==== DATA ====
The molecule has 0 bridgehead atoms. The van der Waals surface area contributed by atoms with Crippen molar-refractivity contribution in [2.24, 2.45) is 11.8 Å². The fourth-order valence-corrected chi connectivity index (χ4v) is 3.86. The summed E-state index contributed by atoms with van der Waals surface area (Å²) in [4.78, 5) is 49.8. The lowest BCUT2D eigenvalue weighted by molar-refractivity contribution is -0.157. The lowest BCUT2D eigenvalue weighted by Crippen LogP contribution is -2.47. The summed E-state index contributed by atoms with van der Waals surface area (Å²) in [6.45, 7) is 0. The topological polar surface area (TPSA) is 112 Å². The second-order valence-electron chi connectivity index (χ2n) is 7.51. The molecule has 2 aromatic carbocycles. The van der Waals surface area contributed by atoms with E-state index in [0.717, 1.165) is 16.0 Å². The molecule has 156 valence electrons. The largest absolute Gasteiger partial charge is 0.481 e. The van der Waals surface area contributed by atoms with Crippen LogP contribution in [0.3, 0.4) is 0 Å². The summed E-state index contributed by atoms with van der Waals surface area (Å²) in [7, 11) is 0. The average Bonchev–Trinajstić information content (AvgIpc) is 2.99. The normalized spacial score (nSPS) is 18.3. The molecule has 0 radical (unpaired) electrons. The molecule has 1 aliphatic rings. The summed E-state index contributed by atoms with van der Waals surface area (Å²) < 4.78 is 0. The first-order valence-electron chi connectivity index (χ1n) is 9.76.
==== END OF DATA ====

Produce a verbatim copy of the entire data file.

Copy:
The molecule has 0 bridgehead atoms. The van der Waals surface area contributed by atoms with Crippen molar-refractivity contribution in [2.24, 2.45) is 11.8 Å². The fourth-order valence-corrected chi connectivity index (χ4v) is 3.86. The summed E-state index contributed by atoms with van der Waals surface area (Å²) in [4.78, 5) is 49.8. The lowest BCUT2D eigenvalue weighted by molar-refractivity contribution is -0.157. The lowest BCUT2D eigenvalue weighted by Crippen LogP contribution is -2.47. The summed E-state index contributed by atoms with van der Waals surface area (Å²) in [6.45, 7) is 0. The topological polar surface area (TPSA) is 112 Å². The second-order valence-electron chi connectivity index (χ2n) is 7.51. The molecule has 2 aromatic carbocycles. The van der Waals surface area contributed by atoms with E-state index in [0.717, 1.165) is 16.0 Å². The molecule has 156 valence electrons. The largest absolute Gasteiger partial charge is 0.481 e. The van der Waals surface area contributed by atoms with Crippen LogP contribution in [0.3, 0.4) is 0 Å². The summed E-state index contributed by atoms with van der Waals surface area (Å²) in [7, 11) is 0. The average Bonchev–Trinajstić information content (AvgIpc) is 2.99. The normalized spacial score (nSPS) is 18.3. The molecule has 0 radical (unpaired) electrons. The molecule has 1 aliphatic rings. The summed E-state index contributed by atoms with van der Waals surface area (Å²) < 4.78 is 0. The first-order valence-electron chi connectivity index (χ1n) is 9.76.